About two and a half years ago, after five years of producing traditional seasonal collections under his eponymous clothing label, his frustrations led him to an epiphany of sorts. He describes a feeling many of us will probably find relatable: "It was a seed of doubt that's in your stomach that maybe you know that you shouldn't be at that job, that you're dating the wrong person, maybe you know that just something is wrong. I'm a very proactive person, and there was something in me over the course of, like, six months... It got louder and louder, and I realized that I was on a hamster wheel that I just wasn't loving anymore. I felt very reactive to what stores wanted me to design; I was frustrated with the editorial restrictions of lead times and not being able to capture the energy of maybe a great celebrity placement, because often times they would wear the coolest, weirdest thing, which is not the thing that's picked up by a retailer," he explains. A few weeks before he was scheduled to show his fall 2014 collection, he drew a line in the sand: "I called my team over and I said 'Guys, we’re gonna pause,' and they were like, 'What are you talking about?' and I was like, 'We’re going to pause this collection.' And I remember thinking, I don’t know what my next step is but I'm going to stop doing what I don’t feel is right anymore. It was such a scary thing as a business owner, especially when you have people who rely on you for their rent money and their food and I've worked so hard to establish a name."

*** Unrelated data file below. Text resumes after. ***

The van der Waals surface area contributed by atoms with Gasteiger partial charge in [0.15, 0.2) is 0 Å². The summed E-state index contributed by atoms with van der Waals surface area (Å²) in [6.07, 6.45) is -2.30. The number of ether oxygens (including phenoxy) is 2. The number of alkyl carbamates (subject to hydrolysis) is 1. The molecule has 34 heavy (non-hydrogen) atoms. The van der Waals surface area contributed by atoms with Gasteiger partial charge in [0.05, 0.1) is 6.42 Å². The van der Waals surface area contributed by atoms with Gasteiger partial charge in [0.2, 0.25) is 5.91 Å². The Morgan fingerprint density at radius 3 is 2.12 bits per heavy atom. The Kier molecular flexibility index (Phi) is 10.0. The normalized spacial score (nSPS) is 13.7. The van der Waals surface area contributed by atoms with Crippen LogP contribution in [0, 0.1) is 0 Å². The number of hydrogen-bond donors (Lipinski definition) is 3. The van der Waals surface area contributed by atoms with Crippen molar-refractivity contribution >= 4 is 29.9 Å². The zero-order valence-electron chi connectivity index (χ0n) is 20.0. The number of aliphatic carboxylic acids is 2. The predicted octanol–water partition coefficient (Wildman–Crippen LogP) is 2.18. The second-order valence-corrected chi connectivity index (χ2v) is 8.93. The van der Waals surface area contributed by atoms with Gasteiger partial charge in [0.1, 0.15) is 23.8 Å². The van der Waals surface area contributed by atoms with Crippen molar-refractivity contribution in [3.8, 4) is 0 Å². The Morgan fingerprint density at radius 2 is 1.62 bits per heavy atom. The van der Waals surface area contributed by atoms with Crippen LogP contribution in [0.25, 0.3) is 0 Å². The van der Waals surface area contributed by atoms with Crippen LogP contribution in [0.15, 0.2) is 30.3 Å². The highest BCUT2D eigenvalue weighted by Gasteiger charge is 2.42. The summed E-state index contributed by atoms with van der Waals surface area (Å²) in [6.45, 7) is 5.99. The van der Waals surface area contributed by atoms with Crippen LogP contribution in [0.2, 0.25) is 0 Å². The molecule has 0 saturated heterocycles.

So, after experimenting with a few incremental shifts — skipping NYFW, going direct-to-consumer — Vosovic decided that instead of making small adjustments, he should start over entirely. "It was a really interesting thing to say, 'Daniel, make the choice before it's made for you.'" He describes this process using the metaphor of objects on a table: "Did I still like fashion? Yes, back on the table. Did I still love New York? Yes, back on the table. Did I love the traditional wholesale model? You know what? That's not going back on the table right now."